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Adams Steel Service going strong in new home

Adams Steel moves, again, to accommodate growth and demand

Published: Friday, May 23, 2014 4:59 p.m. CDT • Updated: Friday, May 23, 2014 11:43 p.m. CDT
(Kyle Grillot – kgrillot@shawmedia.com)
Bob Wirfs of McHenry carries equipment inside the new 60,000-square-foot Adams Steel Service building in McHenry. At the beginning of the year, the company moved into their new McHenry location with 3 times the shop space, and most of their surplus materials now being housed inside the building. The company that used to mainly supply and install steel I-beams for new home foundations, has in the recent years put more efforts in diversifying its services to include more fabrication, repairs, and custom metalwork.
(Kyle Grillot – kgrillot@shawmedia.com)
Dennis Foutch of Cary uses a vertical tilt-frame band saw inside the Adams Steel Service building in McHenry.
(Kyle Grillot – kgrillot@shawmedia.com)
Adams Steel Service owner Mike Chambers helps Dennis Foutch of Cary make a measurement while using a vertical tilt-frame band saw inside the company's new building in McHenry.

McHENRY – Mike Chambers had a problem that is a good one for the owner and president of a business to have: Increased sales and demand required increased space.

His company, Adams Steel Service Inc., had just moved in June 2012 to a new facility it had built, and almost doubled its space to 21,000 square feet if the outbuildings were included. But barely a year later, the steel company had outgrown its new home – it had filled the space, and new machinery it wanted as part of its growth plan wouldn’t fit inside.

But a touch of luck and good timing came by, exploited by good business sense.

The Harley-Davidson dealership in McHenry approached Chambers’ business about building a new location. At the same time, Chambers was eyeing a new location to accommodate his own growing business – it had been out of his financial reach in the past, but the bursting of the real estate bubble made it affordable,

So Chambers approached Harley-Davidson with a deal – instead of a new building, move into Adams’ newly built location.

The deal was made, and Adams bought the new home it wanted and needed. The last piece of machinery moved last New Year’s Eve to Adams’ new location at 2022 S. Route 31, in McHenry.

“Within a four-month period of time, we put the whole deal together. The timing worked out perfectly, and I had already envisioned what we would do with this building before we even bought it,” Chambers said.

Adams Steel’s new location is 60,000 square feet, almost triple its prior location. Its amenities include a 12,000-square-foot showroom that has allowed the company to expand its welding supplies and equipment line. And the 5.8 acres it sits on, besides making for much easier access for semi trucks and customers, also offers plenty of space to plan for future growth.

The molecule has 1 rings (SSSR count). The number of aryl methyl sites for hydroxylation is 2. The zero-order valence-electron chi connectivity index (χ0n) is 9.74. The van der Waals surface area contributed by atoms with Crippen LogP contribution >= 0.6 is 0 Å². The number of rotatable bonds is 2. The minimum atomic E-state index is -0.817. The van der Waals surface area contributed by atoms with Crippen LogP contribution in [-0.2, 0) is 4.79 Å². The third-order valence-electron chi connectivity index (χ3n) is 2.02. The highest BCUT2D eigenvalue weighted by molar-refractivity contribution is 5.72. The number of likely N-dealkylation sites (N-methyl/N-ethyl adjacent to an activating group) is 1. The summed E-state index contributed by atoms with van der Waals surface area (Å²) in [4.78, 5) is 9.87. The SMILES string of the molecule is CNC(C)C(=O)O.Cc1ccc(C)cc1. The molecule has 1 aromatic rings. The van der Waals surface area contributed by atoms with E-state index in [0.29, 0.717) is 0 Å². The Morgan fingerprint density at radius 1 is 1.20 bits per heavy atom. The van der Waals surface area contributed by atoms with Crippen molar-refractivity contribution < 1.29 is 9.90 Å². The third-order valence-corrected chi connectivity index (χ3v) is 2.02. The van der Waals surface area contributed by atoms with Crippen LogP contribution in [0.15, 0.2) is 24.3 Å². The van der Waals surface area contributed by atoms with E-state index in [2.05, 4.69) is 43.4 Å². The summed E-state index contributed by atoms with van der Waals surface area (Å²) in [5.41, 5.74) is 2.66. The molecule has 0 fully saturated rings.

“This is the last move I’m making,” Chambers said with a laugh. “It’s worked out beautifully and we have plenty of room at this site. We can expand it for years to come.”

Adams employs 12 people in its shop and four in the front office, and is in the process of hiring at least two more shop employees.

The company, first created in 1960, employed 24 before the housing bust hit the construction business hard.

The company survived, and began to thrive again, by diversifying. While it still supplies structural steel for home and light commercial construction, it also offers a full array of steel services including fabricating, welding, machining and ornamental iron work. Its work can be picked up by the buyer, and Adams can deliver and install it as well.

Adams now has more than 1,200 clients, a feat he credits in significant part to his wife Mary, who serves as the company’s marketing director. It’s that customer base which Chambers credits for keeping the business in Illinois.

Chambers conceded that he seriously considered moving the business just over the nearby Wisconsin state line, citing the lower taxes and a climate that is much friendlier to business than that of Illinois. But doing so would have meant too far of a drive for the loyal customer base that Adams had built.

“It would have inconvenienced them a lot, and that’s the only reason we didn’t move,” Chambers said.

Chambers said he would very much like to grow to the level that Adams achieved before the housing bubble burst.

“Even though [housing] is a strong suit for Adams Steel, we’ve made the company less dependent on it in case the economy starts to slide back in reverse,” Chambers said.

The company is hosting an open house from 11 a.m. to 4 p.m. Saturday, June 28.


Adams Steel Service Inc. supplies structural steel for home and light commercial construction and offers a full array of steel services including fabricating, welding, machining and ornamental iron work.

Address: 2022 S. Route 31, McHenry

Hours: 7 a.m. to 5 p.m. weekdays, and 8 a.m. to noon Saturdays

Phone: 815-385-9100

Web: www.adamssteelservice.com

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